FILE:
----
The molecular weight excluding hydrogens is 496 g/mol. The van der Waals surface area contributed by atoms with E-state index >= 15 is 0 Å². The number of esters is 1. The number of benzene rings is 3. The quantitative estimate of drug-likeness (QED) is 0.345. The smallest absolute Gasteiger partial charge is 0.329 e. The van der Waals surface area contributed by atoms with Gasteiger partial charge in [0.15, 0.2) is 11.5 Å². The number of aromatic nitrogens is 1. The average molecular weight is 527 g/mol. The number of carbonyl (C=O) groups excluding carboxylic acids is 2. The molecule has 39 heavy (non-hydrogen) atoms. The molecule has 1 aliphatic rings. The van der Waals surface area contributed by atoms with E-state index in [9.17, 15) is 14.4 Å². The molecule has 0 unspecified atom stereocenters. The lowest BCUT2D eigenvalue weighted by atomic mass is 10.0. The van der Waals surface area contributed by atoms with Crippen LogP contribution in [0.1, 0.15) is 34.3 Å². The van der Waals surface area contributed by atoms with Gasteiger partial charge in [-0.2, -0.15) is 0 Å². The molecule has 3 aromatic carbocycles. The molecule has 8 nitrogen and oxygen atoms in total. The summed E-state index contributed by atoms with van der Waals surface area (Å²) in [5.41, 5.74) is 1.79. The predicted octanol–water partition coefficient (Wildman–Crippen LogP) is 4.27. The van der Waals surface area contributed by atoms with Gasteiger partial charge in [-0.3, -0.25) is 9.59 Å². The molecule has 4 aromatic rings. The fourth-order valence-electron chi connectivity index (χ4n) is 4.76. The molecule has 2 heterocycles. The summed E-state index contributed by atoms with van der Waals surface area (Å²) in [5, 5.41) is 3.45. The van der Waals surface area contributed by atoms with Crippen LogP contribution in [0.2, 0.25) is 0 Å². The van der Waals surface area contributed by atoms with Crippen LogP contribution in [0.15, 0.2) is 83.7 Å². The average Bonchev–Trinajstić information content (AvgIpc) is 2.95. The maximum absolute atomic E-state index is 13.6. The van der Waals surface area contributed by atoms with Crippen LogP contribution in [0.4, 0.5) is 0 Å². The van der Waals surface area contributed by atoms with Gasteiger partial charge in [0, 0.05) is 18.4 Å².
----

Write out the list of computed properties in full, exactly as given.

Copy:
The molecular weight excluding hydrogens is 496 g/mol. The van der Waals surface area contributed by atoms with E-state index >= 15 is 0 Å². The number of esters is 1. The number of benzene rings is 3. The quantitative estimate of drug-likeness (QED) is 0.345. The smallest absolute Gasteiger partial charge is 0.329 e. The van der Waals surface area contributed by atoms with Gasteiger partial charge in [0.15, 0.2) is 11.5 Å². The number of aromatic nitrogens is 1. The average molecular weight is 527 g/mol. The number of carbonyl (C=O) groups excluding carboxylic acids is 2. The molecule has 39 heavy (non-hydrogen) atoms. The molecule has 1 aliphatic rings. The van der Waals surface area contributed by atoms with E-state index in [9.17, 15) is 14.4 Å². The molecule has 0 unspecified atom stereocenters. The lowest BCUT2D eigenvalue weighted by atomic mass is 10.0. The van der Waals surface area contributed by atoms with Crippen LogP contribution in [0.1, 0.15) is 34.3 Å². The van der Waals surface area contributed by atoms with Gasteiger partial charge in [-0.2, -0.15) is 0 Å². The molecule has 3 aromatic carbocycles. The molecule has 8 nitrogen and oxygen atoms in total. The summed E-state index contributed by atoms with van der Waals surface area (Å²) in [5.41, 5.74) is 1.79. The predicted octanol–water partition coefficient (Wildman–Crippen LogP) is 4.27. The van der Waals surface area contributed by atoms with Gasteiger partial charge in [-0.3, -0.25) is 9.59 Å². The molecule has 4 aromatic rings. The fourth-order valence-electron chi connectivity index (χ4n) is 4.76. The molecule has 2 heterocycles. The summed E-state index contributed by atoms with van der Waals surface area (Å²) in [5, 5.41) is 3.45. The van der Waals surface area contributed by atoms with Crippen LogP contribution in [0.2, 0.25) is 0 Å². The van der Waals surface area contributed by atoms with Crippen LogP contribution in [0.15, 0.2) is 83.7 Å². The average Bonchev–Trinajstić information content (AvgIpc) is 2.95. The maximum absolute atomic E-state index is 13.6. The van der Waals surface area contributed by atoms with Crippen LogP contribution in [0.4, 0.5) is 0 Å². The van der Waals surface area contributed by atoms with Gasteiger partial charge in [0, 0.05) is 18.4 Å².